One of these highly touted prospects is Keegan Murray from the University of Iowa. The 6’8 forward was one of the nation’s top scorers, averaging 23.5 points per game.
Murray is highly effective offensively even with a low usage rate. This could benefit the Thunder, given the usage of Shai Gilgeous-Alexander and Josh Giddey.
The consensus All-American is a proven two-way player. With a 6’11 wingspan, Murray can defend multiple positions at the next level.
In his final college season, Murray ranked in the top ten for both steals and blocks per game in his conference.
Murray possesses a skillset that is top priority in today’s NBA. He is a wing player that creates his own points and can legitimately defend three positions. This make him a great plug and play player for whoever drafts him.
What’s most impressive is that Murray improved when given more opportunities in college. After starting just four games in his freshman season, Murray became a full time starter last year.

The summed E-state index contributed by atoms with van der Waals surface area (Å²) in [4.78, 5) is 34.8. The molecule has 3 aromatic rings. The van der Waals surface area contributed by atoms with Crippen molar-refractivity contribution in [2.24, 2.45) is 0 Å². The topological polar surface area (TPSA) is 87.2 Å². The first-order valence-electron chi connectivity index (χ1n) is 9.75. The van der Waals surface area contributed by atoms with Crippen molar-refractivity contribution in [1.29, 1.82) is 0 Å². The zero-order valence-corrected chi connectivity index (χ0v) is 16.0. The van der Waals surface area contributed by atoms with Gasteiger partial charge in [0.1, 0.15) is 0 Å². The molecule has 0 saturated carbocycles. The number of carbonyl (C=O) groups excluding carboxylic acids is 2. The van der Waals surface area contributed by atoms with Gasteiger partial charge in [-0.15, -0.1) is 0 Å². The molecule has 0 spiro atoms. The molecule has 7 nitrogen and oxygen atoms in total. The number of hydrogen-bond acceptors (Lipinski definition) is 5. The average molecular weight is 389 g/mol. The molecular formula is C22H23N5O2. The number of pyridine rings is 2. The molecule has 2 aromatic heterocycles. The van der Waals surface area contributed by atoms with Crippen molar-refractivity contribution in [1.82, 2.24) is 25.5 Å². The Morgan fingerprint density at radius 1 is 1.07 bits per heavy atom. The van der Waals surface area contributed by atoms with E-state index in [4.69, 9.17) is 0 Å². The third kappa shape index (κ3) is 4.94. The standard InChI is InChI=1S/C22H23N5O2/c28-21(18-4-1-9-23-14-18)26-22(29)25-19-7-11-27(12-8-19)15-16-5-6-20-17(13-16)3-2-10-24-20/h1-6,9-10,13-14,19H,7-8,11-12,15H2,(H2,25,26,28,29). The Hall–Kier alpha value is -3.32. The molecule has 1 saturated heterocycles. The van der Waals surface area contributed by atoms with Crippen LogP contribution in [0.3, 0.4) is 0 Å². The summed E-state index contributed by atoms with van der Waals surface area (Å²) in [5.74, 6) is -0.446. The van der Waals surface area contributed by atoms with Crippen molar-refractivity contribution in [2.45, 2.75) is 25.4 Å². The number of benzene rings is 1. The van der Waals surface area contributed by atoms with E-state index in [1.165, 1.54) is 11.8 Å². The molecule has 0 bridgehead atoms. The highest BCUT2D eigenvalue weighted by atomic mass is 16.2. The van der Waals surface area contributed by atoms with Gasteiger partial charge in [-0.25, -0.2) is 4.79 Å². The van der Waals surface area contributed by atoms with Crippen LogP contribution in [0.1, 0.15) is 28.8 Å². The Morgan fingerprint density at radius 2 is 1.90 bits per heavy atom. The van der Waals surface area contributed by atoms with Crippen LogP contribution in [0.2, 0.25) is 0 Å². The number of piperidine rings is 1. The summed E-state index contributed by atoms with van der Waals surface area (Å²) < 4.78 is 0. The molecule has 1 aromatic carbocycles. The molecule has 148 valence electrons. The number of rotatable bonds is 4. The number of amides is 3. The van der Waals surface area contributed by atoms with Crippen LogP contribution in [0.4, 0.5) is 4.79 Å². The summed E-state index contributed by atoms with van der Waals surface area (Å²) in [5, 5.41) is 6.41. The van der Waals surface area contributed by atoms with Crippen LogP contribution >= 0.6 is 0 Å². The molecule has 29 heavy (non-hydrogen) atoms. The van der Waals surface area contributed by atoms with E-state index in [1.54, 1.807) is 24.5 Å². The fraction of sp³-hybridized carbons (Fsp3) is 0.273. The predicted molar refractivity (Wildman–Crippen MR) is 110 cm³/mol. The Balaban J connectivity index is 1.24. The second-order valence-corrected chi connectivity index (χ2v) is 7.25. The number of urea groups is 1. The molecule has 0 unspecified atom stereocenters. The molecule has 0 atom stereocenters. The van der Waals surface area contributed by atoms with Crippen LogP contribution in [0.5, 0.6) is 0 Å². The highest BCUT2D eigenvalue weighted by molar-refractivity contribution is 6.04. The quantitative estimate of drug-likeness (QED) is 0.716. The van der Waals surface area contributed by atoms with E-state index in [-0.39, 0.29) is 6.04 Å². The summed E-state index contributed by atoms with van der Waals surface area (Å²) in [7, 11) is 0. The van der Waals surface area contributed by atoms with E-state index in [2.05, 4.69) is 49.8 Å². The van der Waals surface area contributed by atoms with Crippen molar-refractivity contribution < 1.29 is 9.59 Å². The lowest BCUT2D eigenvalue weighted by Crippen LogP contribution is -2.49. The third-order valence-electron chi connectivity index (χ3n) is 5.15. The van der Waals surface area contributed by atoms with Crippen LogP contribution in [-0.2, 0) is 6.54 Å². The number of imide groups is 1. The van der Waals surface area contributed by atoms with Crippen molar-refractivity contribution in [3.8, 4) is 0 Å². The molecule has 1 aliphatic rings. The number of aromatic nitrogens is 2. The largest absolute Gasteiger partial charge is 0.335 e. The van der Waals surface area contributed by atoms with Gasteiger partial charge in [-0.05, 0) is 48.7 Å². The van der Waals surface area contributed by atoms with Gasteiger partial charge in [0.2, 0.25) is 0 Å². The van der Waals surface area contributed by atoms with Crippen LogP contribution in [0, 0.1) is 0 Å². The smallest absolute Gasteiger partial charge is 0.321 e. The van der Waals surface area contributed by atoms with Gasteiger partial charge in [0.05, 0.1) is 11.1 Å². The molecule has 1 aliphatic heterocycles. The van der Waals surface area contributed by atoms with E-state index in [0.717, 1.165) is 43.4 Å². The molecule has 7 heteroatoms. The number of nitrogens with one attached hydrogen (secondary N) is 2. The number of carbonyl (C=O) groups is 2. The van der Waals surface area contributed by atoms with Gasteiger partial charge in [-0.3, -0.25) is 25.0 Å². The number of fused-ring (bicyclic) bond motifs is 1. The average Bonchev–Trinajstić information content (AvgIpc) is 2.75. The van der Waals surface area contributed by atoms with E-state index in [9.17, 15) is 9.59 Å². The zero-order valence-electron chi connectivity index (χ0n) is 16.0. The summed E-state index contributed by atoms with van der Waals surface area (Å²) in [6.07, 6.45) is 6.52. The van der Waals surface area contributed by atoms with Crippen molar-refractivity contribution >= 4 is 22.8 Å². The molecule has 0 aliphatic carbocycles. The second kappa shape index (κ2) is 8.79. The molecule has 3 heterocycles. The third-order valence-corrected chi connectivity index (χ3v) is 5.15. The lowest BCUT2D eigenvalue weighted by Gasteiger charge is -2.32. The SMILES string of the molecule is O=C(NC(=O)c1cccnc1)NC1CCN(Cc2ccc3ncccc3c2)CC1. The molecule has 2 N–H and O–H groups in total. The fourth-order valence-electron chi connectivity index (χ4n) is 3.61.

How did he respond to the additional playing time? Well, he increased his points per game by 16 and was a finalist for national player of the year.
Yet, Murray still has areas in which he can improve. One being his three point shooting. While he shot nearly 40% from three last season, he shot just 29% the year before.
Hopefully that percentage will increase in the NBA, but he could struggle adjusting to shooting from three in the league.
If selected, Murray could expand on the role Luguentz Dort has created on the Thunder. Dort is Oklahoma City’s primary perimeter defender but also averaged a career high 17 points per game this season.
Although, Dort has been great for the team, Murray has a bigger upside. Not to mention, Murray adds size to the Thunder’s lineup as he’s five inches taller than Dort.
Drafting Murray could give the Thunder a potential great two-way player, something they have not had since the Paul George trade.